Dr. Matteo Luca Ruggiero
Manuscript Submission Information
Manuscripts should be submitted online at www.mdpi.com by registering and logging in to this website. Once you are registered, click here to go to the submission form. Manuscripts can be submitted until the deadline. All papers will be peer-reviewed. Accepted papers will be published continuously in the journal (as soon as accepted) and will be listed together on the special issue website. Research articles, review articles as well as short communications are invited. For planned papers, a title and short abstract (about 100 words) can be sent to the Editorial Office for announcement on this website.
Submitted manuscripts should not have been published previously, nor be under consideration for publication elsewhere (except conference proceedings papers). All manuscripts are thoroughly refereed through a single-blind peer-review process. A guide for authors and other relevant information for submission of manuscripts is available on the Instructions for Authors page. Universe is an international peer-reviewed open access monthly journal published by MDPI.
Please visit the Instructions for Authors page before submitting a manuscript. Submitted papers should be well formatted and use good English. Authors may use MDPI's English editing service prior to publication or during author revisions.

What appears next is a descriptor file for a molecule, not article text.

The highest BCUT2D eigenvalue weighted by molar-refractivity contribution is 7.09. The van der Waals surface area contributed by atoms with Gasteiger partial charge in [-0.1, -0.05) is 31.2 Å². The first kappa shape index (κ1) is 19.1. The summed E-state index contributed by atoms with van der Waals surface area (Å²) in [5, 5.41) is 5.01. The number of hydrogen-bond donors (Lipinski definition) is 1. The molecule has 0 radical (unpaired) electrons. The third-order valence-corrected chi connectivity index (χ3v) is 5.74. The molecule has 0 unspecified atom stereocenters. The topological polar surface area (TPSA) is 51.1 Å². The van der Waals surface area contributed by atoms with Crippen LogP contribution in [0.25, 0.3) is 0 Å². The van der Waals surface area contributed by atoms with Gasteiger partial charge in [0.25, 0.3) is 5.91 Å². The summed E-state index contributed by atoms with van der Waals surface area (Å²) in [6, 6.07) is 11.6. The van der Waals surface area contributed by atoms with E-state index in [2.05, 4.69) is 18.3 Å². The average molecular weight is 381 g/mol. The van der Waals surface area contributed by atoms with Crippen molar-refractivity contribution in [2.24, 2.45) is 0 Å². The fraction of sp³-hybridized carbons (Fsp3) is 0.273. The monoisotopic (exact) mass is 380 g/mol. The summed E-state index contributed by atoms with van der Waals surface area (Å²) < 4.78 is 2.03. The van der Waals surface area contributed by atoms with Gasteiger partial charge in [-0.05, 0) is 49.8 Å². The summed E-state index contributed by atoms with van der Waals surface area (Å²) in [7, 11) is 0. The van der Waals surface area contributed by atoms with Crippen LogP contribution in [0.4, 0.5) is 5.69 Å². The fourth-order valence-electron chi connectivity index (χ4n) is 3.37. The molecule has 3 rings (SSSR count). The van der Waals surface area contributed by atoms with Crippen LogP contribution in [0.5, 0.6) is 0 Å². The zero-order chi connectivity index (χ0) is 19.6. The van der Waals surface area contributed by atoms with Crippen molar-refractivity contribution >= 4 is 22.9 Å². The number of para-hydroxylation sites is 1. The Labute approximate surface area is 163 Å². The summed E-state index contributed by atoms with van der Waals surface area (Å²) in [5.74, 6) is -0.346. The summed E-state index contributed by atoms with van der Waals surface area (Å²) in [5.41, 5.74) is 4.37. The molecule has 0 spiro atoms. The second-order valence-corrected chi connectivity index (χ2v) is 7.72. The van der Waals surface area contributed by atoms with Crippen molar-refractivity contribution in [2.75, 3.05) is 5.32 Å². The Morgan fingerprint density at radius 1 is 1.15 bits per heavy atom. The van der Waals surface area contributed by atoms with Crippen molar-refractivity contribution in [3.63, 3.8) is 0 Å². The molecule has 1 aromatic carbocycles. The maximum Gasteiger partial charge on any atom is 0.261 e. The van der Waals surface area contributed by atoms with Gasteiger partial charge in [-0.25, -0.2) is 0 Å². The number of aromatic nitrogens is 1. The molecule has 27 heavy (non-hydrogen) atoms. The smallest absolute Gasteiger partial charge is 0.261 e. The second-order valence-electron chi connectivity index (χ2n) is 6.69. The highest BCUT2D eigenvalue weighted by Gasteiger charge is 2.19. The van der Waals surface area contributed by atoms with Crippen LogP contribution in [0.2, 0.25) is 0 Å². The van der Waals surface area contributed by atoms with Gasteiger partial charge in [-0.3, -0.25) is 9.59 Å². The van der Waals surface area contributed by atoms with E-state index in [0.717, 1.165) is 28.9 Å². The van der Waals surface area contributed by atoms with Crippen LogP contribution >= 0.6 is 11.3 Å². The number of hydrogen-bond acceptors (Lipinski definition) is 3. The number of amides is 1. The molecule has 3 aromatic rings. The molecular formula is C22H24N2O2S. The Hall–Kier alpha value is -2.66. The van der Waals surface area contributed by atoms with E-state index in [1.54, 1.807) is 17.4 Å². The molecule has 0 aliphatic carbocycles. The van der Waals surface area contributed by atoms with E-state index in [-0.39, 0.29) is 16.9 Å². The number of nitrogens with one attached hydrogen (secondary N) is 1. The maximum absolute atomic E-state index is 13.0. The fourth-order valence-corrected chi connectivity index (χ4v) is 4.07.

- rotation in relativity
- rotation in alternative theories of gravity
- rotating observers
- rotating reference frames
- rotating sources
- spinning particles
- rotating solutions
- measurements in space–time
The below list represents only planned manuscripts. Some of these manuscripts have not been received by the Editorial Office yet. Papers submitted to MDPI journals are subject to peer-review.
Reinoud Jan Slagter, University of Amsterdam, Netherlands
Gunraj Prasad, Kamla Nehru Institute of Physical and Social Sciences, Sultanpur, UP, India
Albert Minkevich, Department of Physics and Computer Methods, Warmia and Mazury University in Olsztyn, Olsztyn, Poland
Christian Corda, Research Institute for Astronomy and Astrophysics of Maragha (RIAAM), Maragha, Iran
Matthew Lake, School of Physics, Sun Yat-Sen University, China
Volkmar Putz, University College of Teacher Education Vienna (PH Wien) Grenzackerstrasse 18, A-1100 Vienna, Austria
Salvatore Capozziello, Astronomy and Astrophysics at Dipartimento di Fisica, Università di Napoli "Federico II", 80138 Napoli, Italy
Robert O'Connell, Department of Physics & Astronomy, Louisiana State University, USA
Luis Acedo, Universitat Politecnica de Valencia, Valencia, Spain
Jon-Paul Wells, School of Physical and Chemical Sciences, University of Canterbury, PB 4800, Christchurch 8140, New Zealand
Ulrich Schreiber, Technical University of Munich, Munich, Germany
Jackson Levi Said, Physics Department, University of Malta, Malta
Gabriel Farrugia, Physics Department, University of Malta, Malta
Jérôme A. Pétri, Université de Strasbourg, Strasbourg, France
Defence Science and Technology Group, Edinburgh, Australia,
Diego Julio Cirilo-Lombardo, Bogoliubov Laboratory of Theoretical Physics, Joint Institute for Nuclear Research, Dubna, Russian